Viburnum tinus (Laurestine) is an evergreen bright green shrub. It is tall (up to 5 m), erect, with large leaves (the leaves reach a length of 8 cm) and white flowers in dense umbels. The leaves are simple, opposite, pilose, with an entire margin. Rarely the margin is delicately dentate, and is somewhat rolled back.
Laurestine is a rare plant, and grows in thickets of Maquis in the Carmel and in a few places in the Galilee: Hevel Tefen, Mount Meron. It behaves differently in the shade and in sunlight: in full sunlight it appears with denser, dark green and leathery leaves; in the shade of thickets (which is its main habitat), the leaves are spaced, light green and soft.
Laurestine blooms in the spring. The individual flower is single, small, with a diameter of 7 mm. The calyx is tiny. The flower is crimson when it is still a bud, and white when open. It has 5 stamens, 3 sessile stigmata. The corolla is cylindrical, with a short tube and wide limb. Dozens of flowers are arranged together in white umbels. The peripheral flowers of the umbel are usually larger, asymmetrical, and sterile. The bloom is rich, covers the entire shrub, and emits a pleasant fragrance. The fruit is a black ovate single-seed berry.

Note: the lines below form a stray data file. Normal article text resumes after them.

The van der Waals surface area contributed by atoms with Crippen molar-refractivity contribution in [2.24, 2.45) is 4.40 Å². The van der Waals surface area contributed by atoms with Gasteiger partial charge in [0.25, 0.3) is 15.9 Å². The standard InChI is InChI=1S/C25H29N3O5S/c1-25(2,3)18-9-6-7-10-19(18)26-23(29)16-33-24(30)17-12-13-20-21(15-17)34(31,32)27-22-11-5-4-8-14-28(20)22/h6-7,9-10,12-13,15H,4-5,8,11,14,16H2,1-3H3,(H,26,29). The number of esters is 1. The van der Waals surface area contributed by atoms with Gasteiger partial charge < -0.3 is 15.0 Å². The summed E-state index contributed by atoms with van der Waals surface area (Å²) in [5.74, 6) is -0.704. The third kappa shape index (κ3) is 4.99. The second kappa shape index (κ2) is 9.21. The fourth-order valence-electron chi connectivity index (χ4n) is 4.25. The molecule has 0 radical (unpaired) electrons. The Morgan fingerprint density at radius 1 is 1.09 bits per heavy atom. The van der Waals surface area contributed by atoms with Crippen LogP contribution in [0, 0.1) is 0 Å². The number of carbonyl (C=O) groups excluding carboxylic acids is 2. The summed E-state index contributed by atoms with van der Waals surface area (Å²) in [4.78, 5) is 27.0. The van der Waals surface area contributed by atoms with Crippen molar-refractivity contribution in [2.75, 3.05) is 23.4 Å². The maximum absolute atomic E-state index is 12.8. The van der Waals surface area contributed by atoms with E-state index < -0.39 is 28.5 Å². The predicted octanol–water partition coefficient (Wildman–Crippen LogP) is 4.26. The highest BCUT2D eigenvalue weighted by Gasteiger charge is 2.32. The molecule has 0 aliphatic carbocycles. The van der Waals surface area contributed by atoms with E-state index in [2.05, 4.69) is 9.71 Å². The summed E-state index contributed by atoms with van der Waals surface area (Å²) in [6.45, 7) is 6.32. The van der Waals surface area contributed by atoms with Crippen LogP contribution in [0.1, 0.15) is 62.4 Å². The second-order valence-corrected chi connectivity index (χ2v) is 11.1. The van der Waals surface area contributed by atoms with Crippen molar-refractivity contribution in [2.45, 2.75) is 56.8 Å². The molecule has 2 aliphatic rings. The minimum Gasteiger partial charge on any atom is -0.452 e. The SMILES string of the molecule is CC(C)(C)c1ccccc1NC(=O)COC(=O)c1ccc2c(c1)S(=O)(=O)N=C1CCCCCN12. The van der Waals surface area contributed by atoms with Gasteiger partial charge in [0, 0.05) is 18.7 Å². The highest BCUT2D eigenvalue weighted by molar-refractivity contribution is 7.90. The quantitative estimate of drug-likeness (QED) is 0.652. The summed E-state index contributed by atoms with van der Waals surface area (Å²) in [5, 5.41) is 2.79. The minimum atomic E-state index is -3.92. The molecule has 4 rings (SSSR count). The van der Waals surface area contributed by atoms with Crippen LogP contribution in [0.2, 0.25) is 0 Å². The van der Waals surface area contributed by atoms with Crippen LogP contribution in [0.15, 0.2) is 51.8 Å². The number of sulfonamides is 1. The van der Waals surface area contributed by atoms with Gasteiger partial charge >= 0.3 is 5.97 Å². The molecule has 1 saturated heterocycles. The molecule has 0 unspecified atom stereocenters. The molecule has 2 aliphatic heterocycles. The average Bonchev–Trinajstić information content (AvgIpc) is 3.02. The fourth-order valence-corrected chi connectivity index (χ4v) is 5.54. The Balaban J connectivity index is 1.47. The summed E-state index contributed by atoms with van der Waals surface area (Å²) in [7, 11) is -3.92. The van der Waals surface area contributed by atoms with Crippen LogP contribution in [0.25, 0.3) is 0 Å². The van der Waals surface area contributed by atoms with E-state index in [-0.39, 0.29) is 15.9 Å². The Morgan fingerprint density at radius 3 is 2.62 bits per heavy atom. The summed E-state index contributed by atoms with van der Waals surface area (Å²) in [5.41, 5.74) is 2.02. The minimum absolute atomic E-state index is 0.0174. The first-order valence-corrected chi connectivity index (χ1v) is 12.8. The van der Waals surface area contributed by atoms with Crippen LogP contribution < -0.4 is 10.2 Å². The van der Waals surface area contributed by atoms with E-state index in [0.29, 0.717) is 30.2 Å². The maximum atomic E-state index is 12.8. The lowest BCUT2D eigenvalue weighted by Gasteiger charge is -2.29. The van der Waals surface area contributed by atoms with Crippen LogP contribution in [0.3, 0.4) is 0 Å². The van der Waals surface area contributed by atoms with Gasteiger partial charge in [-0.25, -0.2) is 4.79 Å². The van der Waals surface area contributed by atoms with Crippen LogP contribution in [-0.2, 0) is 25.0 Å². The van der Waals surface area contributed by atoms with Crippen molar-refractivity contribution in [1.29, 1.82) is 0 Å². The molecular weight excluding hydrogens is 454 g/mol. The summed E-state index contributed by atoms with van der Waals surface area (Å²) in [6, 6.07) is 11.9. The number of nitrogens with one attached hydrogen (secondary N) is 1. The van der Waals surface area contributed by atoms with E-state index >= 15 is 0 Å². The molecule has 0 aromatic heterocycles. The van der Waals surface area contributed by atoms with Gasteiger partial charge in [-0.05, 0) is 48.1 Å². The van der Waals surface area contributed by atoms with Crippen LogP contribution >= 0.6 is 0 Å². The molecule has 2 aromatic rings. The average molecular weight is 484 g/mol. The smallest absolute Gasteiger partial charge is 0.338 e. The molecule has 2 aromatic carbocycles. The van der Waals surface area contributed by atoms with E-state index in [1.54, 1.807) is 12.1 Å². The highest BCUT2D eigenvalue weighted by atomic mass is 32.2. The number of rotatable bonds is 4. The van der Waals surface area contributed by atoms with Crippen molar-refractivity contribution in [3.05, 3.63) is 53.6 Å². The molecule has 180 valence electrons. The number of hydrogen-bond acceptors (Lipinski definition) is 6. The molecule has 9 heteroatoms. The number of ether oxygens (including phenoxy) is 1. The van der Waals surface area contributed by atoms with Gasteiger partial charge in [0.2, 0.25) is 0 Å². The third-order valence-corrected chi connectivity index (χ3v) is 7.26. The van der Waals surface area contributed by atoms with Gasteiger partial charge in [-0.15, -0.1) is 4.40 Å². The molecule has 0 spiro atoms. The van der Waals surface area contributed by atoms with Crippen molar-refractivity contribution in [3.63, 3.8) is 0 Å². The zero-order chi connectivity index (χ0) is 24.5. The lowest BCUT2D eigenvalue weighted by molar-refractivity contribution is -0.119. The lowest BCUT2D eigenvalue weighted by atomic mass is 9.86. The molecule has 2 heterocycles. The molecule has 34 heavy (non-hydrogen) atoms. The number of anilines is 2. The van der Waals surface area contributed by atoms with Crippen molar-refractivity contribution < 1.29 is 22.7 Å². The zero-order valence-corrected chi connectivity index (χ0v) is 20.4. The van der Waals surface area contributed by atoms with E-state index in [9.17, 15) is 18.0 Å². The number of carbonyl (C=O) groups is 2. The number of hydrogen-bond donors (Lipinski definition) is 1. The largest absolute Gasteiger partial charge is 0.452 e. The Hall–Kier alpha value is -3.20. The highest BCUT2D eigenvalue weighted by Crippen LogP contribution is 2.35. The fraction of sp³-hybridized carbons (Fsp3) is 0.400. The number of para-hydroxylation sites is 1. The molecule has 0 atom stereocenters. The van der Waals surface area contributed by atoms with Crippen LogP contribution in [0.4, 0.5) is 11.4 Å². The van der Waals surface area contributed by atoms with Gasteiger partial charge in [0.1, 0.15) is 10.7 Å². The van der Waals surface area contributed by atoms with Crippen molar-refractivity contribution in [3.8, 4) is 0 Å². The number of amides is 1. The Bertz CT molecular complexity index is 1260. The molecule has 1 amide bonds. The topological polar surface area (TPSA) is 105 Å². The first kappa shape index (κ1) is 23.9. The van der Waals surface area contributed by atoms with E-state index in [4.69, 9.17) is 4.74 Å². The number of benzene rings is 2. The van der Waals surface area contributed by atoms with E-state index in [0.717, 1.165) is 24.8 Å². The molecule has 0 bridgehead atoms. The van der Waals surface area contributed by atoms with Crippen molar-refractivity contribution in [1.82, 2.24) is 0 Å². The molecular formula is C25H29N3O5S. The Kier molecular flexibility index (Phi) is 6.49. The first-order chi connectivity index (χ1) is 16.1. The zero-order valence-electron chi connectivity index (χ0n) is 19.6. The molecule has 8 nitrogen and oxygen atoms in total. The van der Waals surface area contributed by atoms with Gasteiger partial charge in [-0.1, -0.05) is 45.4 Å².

Its global distribution spreads over several Mediterranean countries.
The genus includes 200 species that grow in forests in most of the continents.
Laurestine also serves as a domesticated ornamental plant. Its relative the Elderberry is also used as a domesticated plant. It differs from Laurestine in its pinnate leaves. Black Elderberry grows here and there in Israel as a plant that has escaped domestication.
Written by Mike Livne